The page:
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November 20, 2012

Transforming the Pay Phone for the Modern Day

By Robbie Pleasant, TMCnet Contributor

Pay phones: for years, they’ve been considered outdated, obsolete, even antique. Occasionally jokes are made about how “at least phone booths are good for time travel and Superman changing clothes,” followed by complaints about how unsanitary the pay phones are. However, in the wake of Sandy, New York has found that its pay phones are not only reliable, but due for an upgrade.

In order to reinvent the pay phones for the era of the iPhone (News - Alert), the Department of Information Technology and Telecommunication is beginning to gather information and award franchise contracts to improve them. It will start with free Wi-Fi availability, and expand into a solar-powered workstation. Those with mobile phones will be able to charge theirs, while touch screens will display maps and public service messages.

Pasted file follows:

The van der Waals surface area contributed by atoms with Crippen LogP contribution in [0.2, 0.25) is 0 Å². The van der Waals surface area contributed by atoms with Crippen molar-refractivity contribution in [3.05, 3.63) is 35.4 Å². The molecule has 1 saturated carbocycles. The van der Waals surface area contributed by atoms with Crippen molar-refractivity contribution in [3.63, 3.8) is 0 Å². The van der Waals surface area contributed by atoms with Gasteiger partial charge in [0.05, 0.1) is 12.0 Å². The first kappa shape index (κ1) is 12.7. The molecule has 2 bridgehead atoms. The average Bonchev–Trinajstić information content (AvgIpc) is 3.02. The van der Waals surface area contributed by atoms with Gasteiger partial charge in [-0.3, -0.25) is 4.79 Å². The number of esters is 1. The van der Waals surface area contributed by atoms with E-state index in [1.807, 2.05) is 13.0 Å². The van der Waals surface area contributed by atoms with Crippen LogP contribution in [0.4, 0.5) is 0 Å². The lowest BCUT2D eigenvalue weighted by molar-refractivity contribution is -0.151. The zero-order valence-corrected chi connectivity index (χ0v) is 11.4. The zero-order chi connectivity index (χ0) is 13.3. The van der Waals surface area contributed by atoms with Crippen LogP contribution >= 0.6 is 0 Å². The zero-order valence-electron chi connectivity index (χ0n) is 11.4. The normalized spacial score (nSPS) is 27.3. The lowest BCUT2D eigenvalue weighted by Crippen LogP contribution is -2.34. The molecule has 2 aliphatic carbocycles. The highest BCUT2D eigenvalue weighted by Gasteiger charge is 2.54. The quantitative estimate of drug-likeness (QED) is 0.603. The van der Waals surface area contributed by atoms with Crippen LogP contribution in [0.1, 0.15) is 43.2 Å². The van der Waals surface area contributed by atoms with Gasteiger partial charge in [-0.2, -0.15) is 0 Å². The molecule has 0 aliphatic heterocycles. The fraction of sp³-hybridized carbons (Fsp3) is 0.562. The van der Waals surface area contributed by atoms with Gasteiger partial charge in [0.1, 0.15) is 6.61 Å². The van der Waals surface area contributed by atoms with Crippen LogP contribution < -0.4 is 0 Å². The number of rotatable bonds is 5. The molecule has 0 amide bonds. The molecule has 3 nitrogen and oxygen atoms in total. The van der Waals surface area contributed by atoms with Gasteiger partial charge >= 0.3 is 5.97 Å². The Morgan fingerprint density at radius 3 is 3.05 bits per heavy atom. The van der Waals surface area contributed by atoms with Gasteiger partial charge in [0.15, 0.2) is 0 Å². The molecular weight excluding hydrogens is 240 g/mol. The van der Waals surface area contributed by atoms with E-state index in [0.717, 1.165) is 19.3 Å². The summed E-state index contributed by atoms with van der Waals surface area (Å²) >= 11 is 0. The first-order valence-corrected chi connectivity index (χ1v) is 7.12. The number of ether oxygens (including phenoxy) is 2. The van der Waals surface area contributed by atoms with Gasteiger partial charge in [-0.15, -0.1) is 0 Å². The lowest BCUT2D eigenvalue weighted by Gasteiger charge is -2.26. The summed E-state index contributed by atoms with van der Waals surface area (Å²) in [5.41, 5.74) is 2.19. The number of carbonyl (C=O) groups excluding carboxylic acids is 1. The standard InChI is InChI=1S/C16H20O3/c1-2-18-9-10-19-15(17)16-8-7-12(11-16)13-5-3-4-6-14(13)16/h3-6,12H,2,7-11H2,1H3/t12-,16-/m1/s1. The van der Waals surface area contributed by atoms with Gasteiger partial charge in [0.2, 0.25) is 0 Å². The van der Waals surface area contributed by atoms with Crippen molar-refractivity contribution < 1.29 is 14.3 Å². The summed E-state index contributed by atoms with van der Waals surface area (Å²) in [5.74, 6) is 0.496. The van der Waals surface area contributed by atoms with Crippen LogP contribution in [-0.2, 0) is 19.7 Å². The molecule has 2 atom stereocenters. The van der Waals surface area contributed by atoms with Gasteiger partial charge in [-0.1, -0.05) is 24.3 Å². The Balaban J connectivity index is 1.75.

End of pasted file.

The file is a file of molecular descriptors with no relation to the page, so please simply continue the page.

Of course, for those who don’t carry around a roll of quarters wherever they go, the phone calls will be free via the Internet. Sponsors will cover any expenses in exchange for playing brief advertisements, so people can make calls without having to scrounge around for loose change.

This might seem to eliminate the advantage that the pay phones had during Sandy, but traditional copper wire calls will still remain available. That way, if the power gets shut down, one can still make a phone call from those phones without worry.

There are some obstacles left, such as how to make the phones aesthetically pleasing, and how to get enough ad revenue. (As a personal suggestion, I’d recommend “themed” phone booths, utilizing iconic phone booth imagery, such as Clark Kent changing into Superman or Bill and Ted on their excellent adventure, but that’s just me.) In order to make them viable, the pay phones would need to be used daily, rather than in case of emergency, so they must be convenient and useful enough for that. It’s a gamble, but one the city is looking into.

When cellular service was knocked out across lower Manhattan, the pay phones remained operational. This is the city’s way of saying thanks. Improving public pay phones may make things even more convenient for those who forget their phones, or who have run out of battery life, or even need to find a map when lost in the city. There are many benefits to it, but there are risks to consider as well. Still, should they move forward with the project, it will be interesting to see how pay phones are transformed.




Edited by Amanda Ciccatelli
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